Minimalism Dominates at OR

The barefoot trend shows no sign of slowing down, and it ruled the latest Outdoor Retailer trade show.

“The movement is finding its way from road running into every category of footwear,” said Denise Friend, footwear buyer for Kent, Wash.-based REI. “I saw it in casual, water shoes, hiking, trail running and fitness.”

Friend was particularly impressed with Brooks’ minimalism-influenced Pure Project, the new Merrell water, road and casual product in its Barefoot collection, and Vibram’s continued evolution of its FiveFingers line, as well as the offering from trail specialist Salomon, which she hailed for its “new product and great use of color.”

Friend plans to expand her overall selection for spring at the expense of other categories.

“Until now, the minimalist styles were a layer on top of our other footwear business. This year, to make room on our wall for the expansion of minimalist styles into the other categories, we cut back on traditional casuals and sandals,” she said.

For Old Saybrook, Conn.-based North Cover Outfitters, deciding how deeply to go into minimal product has been the big question, according to footwear buyer John Sahadi.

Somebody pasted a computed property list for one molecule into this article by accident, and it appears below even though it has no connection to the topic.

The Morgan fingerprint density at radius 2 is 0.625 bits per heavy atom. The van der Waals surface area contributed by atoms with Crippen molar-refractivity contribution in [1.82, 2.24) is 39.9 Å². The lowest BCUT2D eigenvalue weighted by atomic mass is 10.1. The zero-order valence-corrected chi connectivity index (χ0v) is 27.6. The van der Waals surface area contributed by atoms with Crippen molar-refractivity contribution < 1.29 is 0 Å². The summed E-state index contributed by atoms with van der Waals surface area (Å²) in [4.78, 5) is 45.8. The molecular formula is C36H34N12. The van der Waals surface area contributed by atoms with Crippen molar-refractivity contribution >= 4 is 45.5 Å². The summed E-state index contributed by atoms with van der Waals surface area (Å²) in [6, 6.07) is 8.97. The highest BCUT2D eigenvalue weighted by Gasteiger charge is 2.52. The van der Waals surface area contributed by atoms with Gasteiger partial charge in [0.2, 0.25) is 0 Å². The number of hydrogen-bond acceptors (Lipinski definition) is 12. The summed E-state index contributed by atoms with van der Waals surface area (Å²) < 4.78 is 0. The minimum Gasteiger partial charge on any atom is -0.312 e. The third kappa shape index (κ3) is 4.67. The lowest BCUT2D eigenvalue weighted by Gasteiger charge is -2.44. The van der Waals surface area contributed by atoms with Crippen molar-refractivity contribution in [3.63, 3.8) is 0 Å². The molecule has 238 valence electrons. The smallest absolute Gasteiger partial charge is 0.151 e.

“My big concern is how traditional footwear is going to transition — walking, hiking and everything,” Sahadi said. He added the store will bring in some Merrell Barefoot offerings and potentially other brands for spring ’12, to round out the Vibram FiveFingers styles the independent has carried for several seasons. But Sahadi said the retailer is being cautious about jumping in too fast. “It’s been such a sudden change in one season. We want to wait and see what happens,” he said.

Still, Sahadi could not deny the appeal of the product. “It’s bringing in a customer who has never been in our store in 23 years,” he said.

Dennis Lunsford, owner of The Runner’s Shop in Rapid City, S.D., said his running-focused store has also weighed how much minimal product it should carry.

While he doesn’t sell FiveFingers — “the Vibrams, as far as I’m concerned, are not a running shoe,” he said — the store stocks New Balance and other brands, and will move into some of Asics’ more minimal product as well.

Outside of the barefoot explosion, price increases and continued cost pressures were also on show attendees’ minds.

Vendors said inflationary pressures are continuing to drive up product costs. In fact, some estimated retail prices will increase by at least $5 for the season. “I’ve never seen anything like this in 30 years in the footwear business, not even close,” said Jim Van Dine, president of the Ahnu brand.

Matt Powell, an analyst at SportsOneSource who attended the show, said that while pricing is clearly a big issue for vendors, consumers are still willing to pay for new, innovative product. Customers, and especially teens, he added, have a short memory for historical prices and are therefore less wedded to the price points that vendors and retailers think are key.

“I’m a little skeptical of the ‘magic number’ theory of pricing,” Powell said. “I don’t think customers think that way.”

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